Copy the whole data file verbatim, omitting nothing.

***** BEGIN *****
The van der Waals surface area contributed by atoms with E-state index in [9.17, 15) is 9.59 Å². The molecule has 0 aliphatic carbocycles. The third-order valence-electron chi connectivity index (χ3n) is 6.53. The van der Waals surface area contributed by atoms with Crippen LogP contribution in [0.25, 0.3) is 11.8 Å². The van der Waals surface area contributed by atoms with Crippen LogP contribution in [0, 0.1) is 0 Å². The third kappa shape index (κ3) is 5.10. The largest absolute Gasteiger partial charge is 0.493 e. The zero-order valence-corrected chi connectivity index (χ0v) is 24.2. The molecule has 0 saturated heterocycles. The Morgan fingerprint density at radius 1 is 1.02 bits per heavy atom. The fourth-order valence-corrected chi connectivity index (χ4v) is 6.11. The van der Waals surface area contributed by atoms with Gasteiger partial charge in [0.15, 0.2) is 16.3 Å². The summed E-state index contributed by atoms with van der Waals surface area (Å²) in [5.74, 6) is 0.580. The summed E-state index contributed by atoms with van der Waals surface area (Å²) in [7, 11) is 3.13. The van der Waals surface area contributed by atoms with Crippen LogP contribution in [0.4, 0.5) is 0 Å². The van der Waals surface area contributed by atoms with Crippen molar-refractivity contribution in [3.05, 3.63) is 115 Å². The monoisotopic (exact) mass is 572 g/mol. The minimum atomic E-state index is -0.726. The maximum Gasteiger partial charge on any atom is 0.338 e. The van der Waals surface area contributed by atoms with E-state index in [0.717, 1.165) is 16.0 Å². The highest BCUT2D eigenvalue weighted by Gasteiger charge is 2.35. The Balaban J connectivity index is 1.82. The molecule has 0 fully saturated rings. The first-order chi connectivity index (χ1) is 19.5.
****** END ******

The van der Waals surface area contributed by atoms with E-state index in [9.17, 15) is 9.59 Å². The molecule has 0 aliphatic carbocycles. The third-order valence-electron chi connectivity index (χ3n) is 6.53. The van der Waals surface area contributed by atoms with Crippen LogP contribution in [0.25, 0.3) is 11.8 Å². The van der Waals surface area contributed by atoms with Crippen LogP contribution in [0, 0.1) is 0 Å². The third kappa shape index (κ3) is 5.10. The largest absolute Gasteiger partial charge is 0.493 e. The zero-order valence-corrected chi connectivity index (χ0v) is 24.2. The molecule has 0 saturated heterocycles. The Morgan fingerprint density at radius 1 is 1.02 bits per heavy atom. The fourth-order valence-corrected chi connectivity index (χ4v) is 6.11. The van der Waals surface area contributed by atoms with Gasteiger partial charge in [0.15, 0.2) is 16.3 Å². The summed E-state index contributed by atoms with van der Waals surface area (Å²) in [5.74, 6) is 0.580. The summed E-state index contributed by atoms with van der Waals surface area (Å²) in [7, 11) is 3.13. The van der Waals surface area contributed by atoms with Crippen LogP contribution in [0.4, 0.5) is 0 Å². The van der Waals surface area contributed by atoms with Crippen molar-refractivity contribution in [3.05, 3.63) is 115 Å². The monoisotopic (exact) mass is 572 g/mol. The minimum atomic E-state index is -0.726. The maximum Gasteiger partial charge on any atom is 0.338 e. The van der Waals surface area contributed by atoms with E-state index in [0.717, 1.165) is 16.0 Å². The highest BCUT2D eigenvalue weighted by Gasteiger charge is 2.35. The Balaban J connectivity index is 1.82. The molecule has 0 fully saturated rings. The first-order chi connectivity index (χ1) is 19.5.